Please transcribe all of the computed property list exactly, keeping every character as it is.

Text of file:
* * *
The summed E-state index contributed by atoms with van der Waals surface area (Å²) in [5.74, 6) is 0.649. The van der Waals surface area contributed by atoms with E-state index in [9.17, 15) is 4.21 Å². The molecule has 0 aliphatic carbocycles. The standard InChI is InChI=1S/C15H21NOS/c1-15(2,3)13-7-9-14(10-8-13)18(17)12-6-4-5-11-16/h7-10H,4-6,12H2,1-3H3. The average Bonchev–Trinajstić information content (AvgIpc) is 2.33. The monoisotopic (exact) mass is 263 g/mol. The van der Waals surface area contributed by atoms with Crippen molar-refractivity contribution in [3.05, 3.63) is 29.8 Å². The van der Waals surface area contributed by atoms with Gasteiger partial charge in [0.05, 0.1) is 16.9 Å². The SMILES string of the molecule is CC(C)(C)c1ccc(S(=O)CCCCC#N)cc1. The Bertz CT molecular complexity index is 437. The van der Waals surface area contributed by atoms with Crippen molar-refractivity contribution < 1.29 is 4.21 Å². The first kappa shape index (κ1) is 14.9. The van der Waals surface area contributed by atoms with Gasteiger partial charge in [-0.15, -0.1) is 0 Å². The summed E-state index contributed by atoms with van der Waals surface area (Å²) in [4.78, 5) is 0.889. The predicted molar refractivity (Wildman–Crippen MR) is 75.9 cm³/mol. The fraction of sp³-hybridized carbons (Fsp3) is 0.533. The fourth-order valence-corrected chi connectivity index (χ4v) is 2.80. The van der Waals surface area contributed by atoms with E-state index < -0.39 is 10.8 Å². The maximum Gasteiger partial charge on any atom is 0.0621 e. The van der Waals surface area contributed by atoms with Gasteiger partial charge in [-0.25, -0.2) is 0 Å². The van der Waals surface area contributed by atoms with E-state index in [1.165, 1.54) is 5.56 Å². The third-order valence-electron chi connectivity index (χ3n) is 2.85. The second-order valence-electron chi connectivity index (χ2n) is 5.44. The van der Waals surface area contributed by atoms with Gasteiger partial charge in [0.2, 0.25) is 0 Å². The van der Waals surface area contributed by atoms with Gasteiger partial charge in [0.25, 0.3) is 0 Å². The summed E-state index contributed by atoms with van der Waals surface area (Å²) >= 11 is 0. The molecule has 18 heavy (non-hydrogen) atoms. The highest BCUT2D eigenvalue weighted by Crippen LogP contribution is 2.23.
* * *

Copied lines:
The summed E-state index contributed by atoms with van der Waals surface area (Å²) in [5.74, 6) is 0.649. The van der Waals surface area contributed by atoms with E-state index in [9.17, 15) is 4.21 Å². The molecule has 0 aliphatic carbocycles. The standard InChI is InChI=1S/C15H21NOS/c1-15(2,3)13-7-9-14(10-8-13)18(17)12-6-4-5-11-16/h7-10H,4-6,12H2,1-3H3. The average Bonchev–Trinajstić information content (AvgIpc) is 2.33. The monoisotopic (exact) mass is 263 g/mol. The van der Waals surface area contributed by atoms with Crippen molar-refractivity contribution in [3.05, 3.63) is 29.8 Å². The van der Waals surface area contributed by atoms with Gasteiger partial charge in [0.05, 0.1) is 16.9 Å². The SMILES string of the molecule is CC(C)(C)c1ccc(S(=O)CCCCC#N)cc1. The Bertz CT molecular complexity index is 437. The van der Waals surface area contributed by atoms with Crippen molar-refractivity contribution < 1.29 is 4.21 Å². The first kappa shape index (κ1) is 14.9. The van der Waals surface area contributed by atoms with Gasteiger partial charge in [-0.15, -0.1) is 0 Å². The summed E-state index contributed by atoms with van der Waals surface area (Å²) in [4.78, 5) is 0.889. The predicted molar refractivity (Wildman–Crippen MR) is 75.9 cm³/mol. The fraction of sp³-hybridized carbons (Fsp3) is 0.533. The fourth-order valence-corrected chi connectivity index (χ4v) is 2.80. The van der Waals surface area contributed by atoms with E-state index < -0.39 is 10.8 Å². The maximum Gasteiger partial charge on any atom is 0.0621 e. The van der Waals surface area contributed by atoms with Gasteiger partial charge in [-0.25, -0.2) is 0 Å². The van der Waals surface area contributed by atoms with E-state index in [1.165, 1.54) is 5.56 Å². The third-order valence-electron chi connectivity index (χ3n) is 2.85. The second-order valence-electron chi connectivity index (χ2n) is 5.44. The van der Waals surface area contributed by atoms with Gasteiger partial charge in [0.2, 0.25) is 0 Å². The van der Waals surface area contributed by atoms with Gasteiger partial charge in [0.25, 0.3) is 0 Å². The summed E-state index contributed by atoms with van der Waals surface area (Å²) >= 11 is 0. The molecule has 18 heavy (non-hydrogen) atoms. The highest BCUT2D eigenvalue weighted by Crippen LogP contribution is 2.23.